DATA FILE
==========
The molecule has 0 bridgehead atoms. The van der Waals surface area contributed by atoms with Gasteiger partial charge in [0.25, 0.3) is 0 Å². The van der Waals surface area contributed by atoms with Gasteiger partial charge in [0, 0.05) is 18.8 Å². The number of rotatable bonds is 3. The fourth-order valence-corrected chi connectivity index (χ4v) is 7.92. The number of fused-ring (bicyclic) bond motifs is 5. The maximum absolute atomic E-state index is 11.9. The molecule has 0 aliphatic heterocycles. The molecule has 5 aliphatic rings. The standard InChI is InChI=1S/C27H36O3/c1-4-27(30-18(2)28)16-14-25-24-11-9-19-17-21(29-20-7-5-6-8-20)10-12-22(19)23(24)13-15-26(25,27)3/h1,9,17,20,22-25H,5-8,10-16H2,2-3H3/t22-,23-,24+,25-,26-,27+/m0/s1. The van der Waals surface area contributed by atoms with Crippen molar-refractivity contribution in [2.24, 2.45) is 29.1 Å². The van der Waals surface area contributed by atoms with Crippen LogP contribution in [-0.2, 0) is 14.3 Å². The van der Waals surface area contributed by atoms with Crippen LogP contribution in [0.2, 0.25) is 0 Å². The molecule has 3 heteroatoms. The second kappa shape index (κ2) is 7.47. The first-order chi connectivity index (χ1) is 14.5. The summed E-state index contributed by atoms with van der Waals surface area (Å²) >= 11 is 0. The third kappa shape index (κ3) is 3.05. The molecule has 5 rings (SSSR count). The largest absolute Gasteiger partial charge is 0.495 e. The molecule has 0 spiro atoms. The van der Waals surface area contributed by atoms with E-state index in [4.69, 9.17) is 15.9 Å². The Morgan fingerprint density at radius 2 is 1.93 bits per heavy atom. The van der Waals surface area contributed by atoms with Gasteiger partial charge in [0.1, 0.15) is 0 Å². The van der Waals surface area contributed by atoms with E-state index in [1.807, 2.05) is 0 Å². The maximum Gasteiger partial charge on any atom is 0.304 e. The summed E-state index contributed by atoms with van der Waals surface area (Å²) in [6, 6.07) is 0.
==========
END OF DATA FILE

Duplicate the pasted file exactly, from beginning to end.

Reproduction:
The molecule has 0 bridgehead atoms. The van der Waals surface area contributed by atoms with Gasteiger partial charge in [0.25, 0.3) is 0 Å². The van der Waals surface area contributed by atoms with Gasteiger partial charge in [0, 0.05) is 18.8 Å². The number of rotatable bonds is 3. The fourth-order valence-corrected chi connectivity index (χ4v) is 7.92. The number of fused-ring (bicyclic) bond motifs is 5. The maximum absolute atomic E-state index is 11.9. The molecule has 0 aliphatic heterocycles. The molecule has 5 aliphatic rings. The standard InChI is InChI=1S/C27H36O3/c1-4-27(30-18(2)28)16-14-25-24-11-9-19-17-21(29-20-7-5-6-8-20)10-12-22(19)23(24)13-15-26(25,27)3/h1,9,17,20,22-25H,5-8,10-16H2,2-3H3/t22-,23-,24+,25-,26-,27+/m0/s1. The van der Waals surface area contributed by atoms with Crippen molar-refractivity contribution in [2.24, 2.45) is 29.1 Å². The van der Waals surface area contributed by atoms with Crippen LogP contribution in [-0.2, 0) is 14.3 Å². The van der Waals surface area contributed by atoms with Crippen LogP contribution in [0.2, 0.25) is 0 Å². The molecule has 3 heteroatoms. The second kappa shape index (κ2) is 7.47. The first-order chi connectivity index (χ1) is 14.5. The summed E-state index contributed by atoms with van der Waals surface area (Å²) >= 11 is 0. The third kappa shape index (κ3) is 3.05. The molecule has 5 rings (SSSR count). The largest absolute Gasteiger partial charge is 0.495 e. The molecule has 0 spiro atoms. The van der Waals surface area contributed by atoms with E-state index in [4.69, 9.17) is 15.9 Å². The Morgan fingerprint density at radius 2 is 1.93 bits per heavy atom. The van der Waals surface area contributed by atoms with Gasteiger partial charge in [0.1, 0.15) is 0 Å². The van der Waals surface area contributed by atoms with E-state index in [1.807, 2.05) is 0 Å². The maximum Gasteiger partial charge on any atom is 0.304 e. The summed E-state index contributed by atoms with van der Waals surface area (Å²) in [6, 6.07) is 0.